ST2 Link Operations Plan (Source: ST North Corridor AA Summary)

A tidbit that Martin tangentially covered last week is the the current operations plan for Link once ST2 is fully built out. The North Corridor Alternative Analysis includes a discussion of the current operations plan. It identifies two lines, both operating at 8-minute peak headways, for a combined headway  of 4-minutes on the common segment from the International District Station to Lynnwood.

Figure S-10 illustrates the planned light rail system configuration once extensions are completed east to Overlake in Redmond, south to South 200th Street in SeaTac, and north to Lynnwood. As can be seen in Figure S-10, the system will operate with two lines, one from Lynnwood to South 200th Street and one from Lynnwood to Overlake. Both lines will operate at 8-minute peak-period headways resulting in 4-minute peak headways between the junction at the south end of the Seattle CBD and Lynnwood, and requiring every train operating in the system to traverse the segment between Northgate and Lynnwood. Ridership forecasting indicates that this level of service, at least south of Lynnwood, will be needed to accommodate forecasted demand in the future. As a result, any delays incurred in the segment between Northgate and Lynnwood will affect the operation of the entire light rail system. This problem becomes worse when the system is eventually built north to Everett, south to Tacoma, and east to downtown Redmond.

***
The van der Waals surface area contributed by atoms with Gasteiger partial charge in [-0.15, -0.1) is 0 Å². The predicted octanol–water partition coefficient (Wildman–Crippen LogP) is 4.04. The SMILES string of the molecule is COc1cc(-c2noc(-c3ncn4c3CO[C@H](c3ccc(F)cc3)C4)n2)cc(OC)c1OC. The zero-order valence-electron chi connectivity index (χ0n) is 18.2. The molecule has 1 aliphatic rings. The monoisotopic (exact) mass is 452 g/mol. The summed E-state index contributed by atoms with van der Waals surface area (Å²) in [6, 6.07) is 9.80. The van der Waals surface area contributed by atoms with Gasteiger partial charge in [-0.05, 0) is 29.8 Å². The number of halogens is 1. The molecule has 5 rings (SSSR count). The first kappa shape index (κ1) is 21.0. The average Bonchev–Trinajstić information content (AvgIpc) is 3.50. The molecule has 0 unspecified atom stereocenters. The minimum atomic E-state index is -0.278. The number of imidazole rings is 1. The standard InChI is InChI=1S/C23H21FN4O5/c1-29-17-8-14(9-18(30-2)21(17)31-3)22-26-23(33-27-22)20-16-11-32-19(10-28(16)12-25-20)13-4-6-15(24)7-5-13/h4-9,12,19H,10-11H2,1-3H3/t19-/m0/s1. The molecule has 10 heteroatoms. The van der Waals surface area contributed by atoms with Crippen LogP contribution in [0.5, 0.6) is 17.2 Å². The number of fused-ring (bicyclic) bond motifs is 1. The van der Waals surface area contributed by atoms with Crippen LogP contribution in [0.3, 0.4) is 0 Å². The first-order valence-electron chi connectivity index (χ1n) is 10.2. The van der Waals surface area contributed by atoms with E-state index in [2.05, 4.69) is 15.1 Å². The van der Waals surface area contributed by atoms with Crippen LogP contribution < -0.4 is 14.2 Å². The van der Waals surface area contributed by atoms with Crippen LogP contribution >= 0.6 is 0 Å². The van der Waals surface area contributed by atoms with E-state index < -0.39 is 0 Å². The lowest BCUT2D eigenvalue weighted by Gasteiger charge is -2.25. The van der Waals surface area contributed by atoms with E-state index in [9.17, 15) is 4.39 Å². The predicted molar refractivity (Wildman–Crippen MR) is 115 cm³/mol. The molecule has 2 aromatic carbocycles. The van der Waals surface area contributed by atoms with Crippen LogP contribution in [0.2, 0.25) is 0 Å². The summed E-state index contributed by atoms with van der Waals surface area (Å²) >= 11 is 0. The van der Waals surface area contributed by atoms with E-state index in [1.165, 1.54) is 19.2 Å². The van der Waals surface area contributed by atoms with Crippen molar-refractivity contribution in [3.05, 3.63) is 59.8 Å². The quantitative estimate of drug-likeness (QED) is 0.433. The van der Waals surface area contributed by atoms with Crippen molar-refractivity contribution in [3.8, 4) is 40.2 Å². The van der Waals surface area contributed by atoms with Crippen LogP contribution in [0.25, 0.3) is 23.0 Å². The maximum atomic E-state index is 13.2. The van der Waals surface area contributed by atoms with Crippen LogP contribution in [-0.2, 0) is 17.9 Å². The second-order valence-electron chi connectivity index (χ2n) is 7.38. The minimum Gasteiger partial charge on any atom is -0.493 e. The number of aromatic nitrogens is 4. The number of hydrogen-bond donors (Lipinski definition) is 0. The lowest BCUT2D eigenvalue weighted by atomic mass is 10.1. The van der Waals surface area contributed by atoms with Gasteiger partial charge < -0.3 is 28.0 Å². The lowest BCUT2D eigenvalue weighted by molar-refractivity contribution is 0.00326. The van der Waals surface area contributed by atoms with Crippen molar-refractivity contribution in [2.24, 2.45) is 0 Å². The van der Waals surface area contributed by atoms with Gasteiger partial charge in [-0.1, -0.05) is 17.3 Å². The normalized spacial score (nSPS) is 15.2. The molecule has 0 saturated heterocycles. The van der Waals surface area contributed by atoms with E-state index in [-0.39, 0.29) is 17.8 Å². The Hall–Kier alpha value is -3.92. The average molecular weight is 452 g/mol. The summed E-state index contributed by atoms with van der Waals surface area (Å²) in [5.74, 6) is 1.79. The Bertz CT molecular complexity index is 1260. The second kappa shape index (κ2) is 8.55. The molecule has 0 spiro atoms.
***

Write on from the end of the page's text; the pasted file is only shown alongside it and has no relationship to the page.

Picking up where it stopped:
Previous planning documents from the Roads and Transit package assumed three 9-minute headway lines resulting in 3-minute headways on the common segment during peak periods, with two 10-minute headway lines during non-peak periods.

Line 1: Northgate to Tacoma Dome Station. 4-car trains running every 9 minutes peak, 10 minutes off-peak.

Line 2: 164th SW/Ash Way to Kent-Des Moines Road. 3-car trains running every 9 minutes peak only.

Line 3: 164th SW/Ash Way to Overlake Transit Center. 4-car trains running every 9 minutes peak, 10 minutes off- peak.

This change results in less frequent service in the overlapping segments by 1-minute, but more frequent service on the non-overlapping segments by 1-minute. At 4-minute headways additional service can be added if additional capacity is needed, with fewer impacts on reliability. This change also simplify operations for ST because trains go out of service only at the end terminals, not midway along the segment north and south of Seattle. This benefits users as well and eliminates confusion between peak and off-peak operating patters.

106 Replies to “ST2 Operations Plan”

  1. Has ST formally given up on making past S 200th St with ST2’s money?

    Don’t show that map to the City of Federal Way…

    1. No, but they are still in the process of south corridor project realignment so it looks like this discussion is premised on what ST knows will be built.

    2. the ST Board told staff in May to proceed with developing “the next light rail segment” south of 200th. This means building an additional segment and station at Kent-Des Moines Rd. Look for this project to surface in the 2012 budget.

  2. This is great news!
    This still leaves room for trains from Ballard to enter the tunnel at CPS every 4 minutes, and diverging to W.Seattle after SODO, bringing DSTT up to it’s designed maximum of 2 minute headways. That comes close to the 22,000 riders per direction in the peak often quoted in the press when Sound Transit was formed.